These beetles are unfamiliar, so they are often mistaken for other ladybugs or beetles. There are many types of ladybugs in Maryland, but all have at least one thing in common: They’re cute! It’s easy to see why kids enjoy learning about these little creatures. 

A person who likes bugs may learn about types of ladybugs in Maryland to better identify different insects.

A person who dislikes bugs may study types of ladybugs in Maryland because they want to understand their behavior better so they can avoid them more quickly if needed. They’re hard-working too!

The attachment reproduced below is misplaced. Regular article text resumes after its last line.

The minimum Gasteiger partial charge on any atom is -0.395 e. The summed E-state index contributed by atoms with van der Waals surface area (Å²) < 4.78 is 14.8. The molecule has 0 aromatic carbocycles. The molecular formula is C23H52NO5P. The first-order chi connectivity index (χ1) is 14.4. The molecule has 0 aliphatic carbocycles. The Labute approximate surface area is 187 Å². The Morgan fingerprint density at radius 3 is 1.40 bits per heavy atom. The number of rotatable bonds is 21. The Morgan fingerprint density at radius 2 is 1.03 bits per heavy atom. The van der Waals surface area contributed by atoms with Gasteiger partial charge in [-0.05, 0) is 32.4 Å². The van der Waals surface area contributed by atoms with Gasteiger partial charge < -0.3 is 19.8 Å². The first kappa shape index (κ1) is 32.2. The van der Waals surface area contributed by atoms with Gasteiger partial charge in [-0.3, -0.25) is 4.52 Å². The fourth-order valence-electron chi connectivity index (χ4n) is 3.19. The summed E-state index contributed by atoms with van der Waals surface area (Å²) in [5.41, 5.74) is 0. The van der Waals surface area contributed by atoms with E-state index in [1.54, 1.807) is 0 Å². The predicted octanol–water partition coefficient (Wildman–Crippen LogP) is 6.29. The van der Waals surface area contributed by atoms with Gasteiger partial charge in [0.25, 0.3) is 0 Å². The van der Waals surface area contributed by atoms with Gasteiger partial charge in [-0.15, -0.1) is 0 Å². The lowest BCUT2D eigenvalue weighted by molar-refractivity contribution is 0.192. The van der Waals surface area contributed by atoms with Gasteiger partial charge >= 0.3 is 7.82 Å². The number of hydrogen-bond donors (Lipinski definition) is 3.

Ladybugs are a welcome sight in many parts of the world. They’re famous for their bright colors and for eating pesky aphids that can destroy crops. But how do you know which type you have? 

There are 12 different types of ladybugs in Maryland, including two just discovered this year.

The most common type is Coccinella septempunctata, but there are also Hippodamia convergens, Harmonia axyridis (also called the Harlequin ladybug), Coleomegilla maculata, and others. 

To find out what kind you have, look closely at your bug and see if it has any spots on its back or a black mark on its head.12 Types of Ladybugs In Maryland – Don’t Be Bugged By Your Bug Knowledge!